Eleanor Savage and Burne Holiday are important figures in Amory’s journey to find himself. Eleanor represents what Amory wants to become – someone who is confident and knows her own mind. However, Amory is not ready for the emotional intensity that comes with Eleanor. Burne Holiday is the complete opposite of Eleanor. He is someone who Amory can easily dominate and control. In the end, Amory realizes that he needs to let go of both Eleanor and Burne in order to find his true self.

Monsignor Darcy is a pivotal figure in This Side of Paradise. He represents the “mirror” that Amory needs in order to find his soul. When Monsignor Darcy dies, Amory has a spiritual epiphany and finally understands who he is. This knowledge allows him to reach his “paradise” – the understanding that he doesn’t need to mirror anyone else in order to find his identity.

From a marketing standpoint, Amory appears to be an odd protagonist. He mostly relies on his good looks and money to get by in life. He was given brains, but he takes years to figure out how and when to use them. During his late high school and college years, Amory spent his time frolicking with society’s young debutantes.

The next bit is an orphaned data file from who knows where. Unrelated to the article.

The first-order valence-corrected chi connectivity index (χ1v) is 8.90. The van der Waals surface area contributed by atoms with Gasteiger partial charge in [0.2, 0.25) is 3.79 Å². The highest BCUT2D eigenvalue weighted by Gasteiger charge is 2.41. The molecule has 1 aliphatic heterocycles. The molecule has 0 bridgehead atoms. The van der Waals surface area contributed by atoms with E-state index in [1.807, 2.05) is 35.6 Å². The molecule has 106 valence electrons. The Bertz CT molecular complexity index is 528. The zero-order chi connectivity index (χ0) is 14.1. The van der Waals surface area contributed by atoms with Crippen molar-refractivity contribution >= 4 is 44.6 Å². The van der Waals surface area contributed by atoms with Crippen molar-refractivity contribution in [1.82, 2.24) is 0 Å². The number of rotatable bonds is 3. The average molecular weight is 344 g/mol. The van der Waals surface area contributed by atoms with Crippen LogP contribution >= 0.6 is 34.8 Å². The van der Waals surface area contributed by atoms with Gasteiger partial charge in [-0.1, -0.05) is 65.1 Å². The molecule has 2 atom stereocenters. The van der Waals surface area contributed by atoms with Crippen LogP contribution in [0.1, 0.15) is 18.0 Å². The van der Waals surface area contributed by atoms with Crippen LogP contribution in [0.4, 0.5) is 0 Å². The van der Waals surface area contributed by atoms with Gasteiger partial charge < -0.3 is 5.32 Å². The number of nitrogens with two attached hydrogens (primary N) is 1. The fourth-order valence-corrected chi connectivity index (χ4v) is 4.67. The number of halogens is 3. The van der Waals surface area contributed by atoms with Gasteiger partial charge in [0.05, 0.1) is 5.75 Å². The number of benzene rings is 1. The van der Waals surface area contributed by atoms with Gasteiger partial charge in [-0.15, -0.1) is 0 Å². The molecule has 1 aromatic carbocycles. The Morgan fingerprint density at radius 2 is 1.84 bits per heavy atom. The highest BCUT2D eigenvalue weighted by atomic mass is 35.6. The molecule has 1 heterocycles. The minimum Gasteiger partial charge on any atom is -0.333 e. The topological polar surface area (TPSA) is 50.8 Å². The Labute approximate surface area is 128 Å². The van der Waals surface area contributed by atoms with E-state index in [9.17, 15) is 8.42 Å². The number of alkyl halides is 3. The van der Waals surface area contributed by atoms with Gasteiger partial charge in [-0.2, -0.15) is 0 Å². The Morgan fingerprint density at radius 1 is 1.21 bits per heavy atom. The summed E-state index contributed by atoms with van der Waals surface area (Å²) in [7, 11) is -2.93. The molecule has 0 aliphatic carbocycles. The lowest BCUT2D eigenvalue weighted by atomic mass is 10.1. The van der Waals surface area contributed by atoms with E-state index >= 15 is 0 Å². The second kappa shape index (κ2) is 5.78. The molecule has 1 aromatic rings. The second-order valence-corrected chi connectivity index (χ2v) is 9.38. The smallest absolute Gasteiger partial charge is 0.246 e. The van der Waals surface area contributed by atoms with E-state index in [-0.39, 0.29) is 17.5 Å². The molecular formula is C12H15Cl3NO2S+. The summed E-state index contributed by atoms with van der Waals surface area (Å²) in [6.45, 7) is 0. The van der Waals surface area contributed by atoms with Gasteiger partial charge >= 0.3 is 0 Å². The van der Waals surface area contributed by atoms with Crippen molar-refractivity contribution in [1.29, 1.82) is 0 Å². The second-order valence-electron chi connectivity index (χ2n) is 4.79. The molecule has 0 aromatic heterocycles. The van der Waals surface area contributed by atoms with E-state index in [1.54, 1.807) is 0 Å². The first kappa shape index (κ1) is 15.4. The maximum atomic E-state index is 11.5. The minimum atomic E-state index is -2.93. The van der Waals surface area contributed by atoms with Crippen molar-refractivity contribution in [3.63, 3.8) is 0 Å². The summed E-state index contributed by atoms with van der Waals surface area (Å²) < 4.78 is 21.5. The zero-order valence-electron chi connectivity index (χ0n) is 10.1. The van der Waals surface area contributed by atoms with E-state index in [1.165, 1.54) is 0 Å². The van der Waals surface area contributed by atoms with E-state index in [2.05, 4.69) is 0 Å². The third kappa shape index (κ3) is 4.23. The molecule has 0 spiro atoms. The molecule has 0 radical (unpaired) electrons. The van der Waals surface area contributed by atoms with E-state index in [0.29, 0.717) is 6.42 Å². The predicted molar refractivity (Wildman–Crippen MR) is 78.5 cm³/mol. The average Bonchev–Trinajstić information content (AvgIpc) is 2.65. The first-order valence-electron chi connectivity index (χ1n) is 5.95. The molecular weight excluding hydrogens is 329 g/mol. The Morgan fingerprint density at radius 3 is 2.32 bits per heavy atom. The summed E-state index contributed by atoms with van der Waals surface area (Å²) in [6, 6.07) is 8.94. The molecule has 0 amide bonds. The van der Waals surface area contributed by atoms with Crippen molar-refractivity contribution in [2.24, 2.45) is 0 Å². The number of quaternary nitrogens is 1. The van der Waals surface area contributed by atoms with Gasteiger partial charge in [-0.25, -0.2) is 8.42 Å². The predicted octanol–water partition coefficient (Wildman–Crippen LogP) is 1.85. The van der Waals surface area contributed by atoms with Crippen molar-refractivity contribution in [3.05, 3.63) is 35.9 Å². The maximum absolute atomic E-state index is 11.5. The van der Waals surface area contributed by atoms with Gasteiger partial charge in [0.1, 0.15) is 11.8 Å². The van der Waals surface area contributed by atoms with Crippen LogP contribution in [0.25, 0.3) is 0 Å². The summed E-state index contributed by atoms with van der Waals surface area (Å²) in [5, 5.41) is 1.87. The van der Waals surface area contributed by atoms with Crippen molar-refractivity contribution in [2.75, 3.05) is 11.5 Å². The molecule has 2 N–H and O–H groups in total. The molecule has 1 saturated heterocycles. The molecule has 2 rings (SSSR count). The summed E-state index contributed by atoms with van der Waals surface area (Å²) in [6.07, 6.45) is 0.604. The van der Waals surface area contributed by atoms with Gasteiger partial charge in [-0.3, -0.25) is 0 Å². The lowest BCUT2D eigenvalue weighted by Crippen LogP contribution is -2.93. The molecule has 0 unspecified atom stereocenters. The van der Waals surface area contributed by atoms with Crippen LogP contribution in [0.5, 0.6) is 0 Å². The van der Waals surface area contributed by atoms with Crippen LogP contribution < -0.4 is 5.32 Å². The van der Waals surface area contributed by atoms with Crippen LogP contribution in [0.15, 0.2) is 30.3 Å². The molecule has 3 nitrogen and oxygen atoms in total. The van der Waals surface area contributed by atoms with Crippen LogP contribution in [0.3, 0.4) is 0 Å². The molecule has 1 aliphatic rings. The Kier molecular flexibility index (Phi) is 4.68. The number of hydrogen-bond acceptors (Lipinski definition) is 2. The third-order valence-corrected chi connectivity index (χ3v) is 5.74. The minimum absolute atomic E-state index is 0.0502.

By constantly interacting with others, Amory projects an identity for himself until he becomes bored or discovers a new personality to mimic. Amory is unsure of who he is, what he truly feels, and what he believes. He merely develops his current personality based on how he imagines himself to be. In essence, Amory is browsing at a personality store, trying on each one until he finds one that fits.

One of the ways in which Amory tries on different personas is through his relationships with women. He cycles through many affairs, never really committing to any one woman for an extended period of time. Amory views women as mirrors in which he can see a reflection of himself.

This is most evident in his relationship with Rosalind. Rosalind is the only woman that Amory has ever been truly honest with and she represents everything that he wants to be: beautiful, poised, and intelligent. However, Amory is too scared to fully let himself go and be who he really is around her so he sabotages the relationship.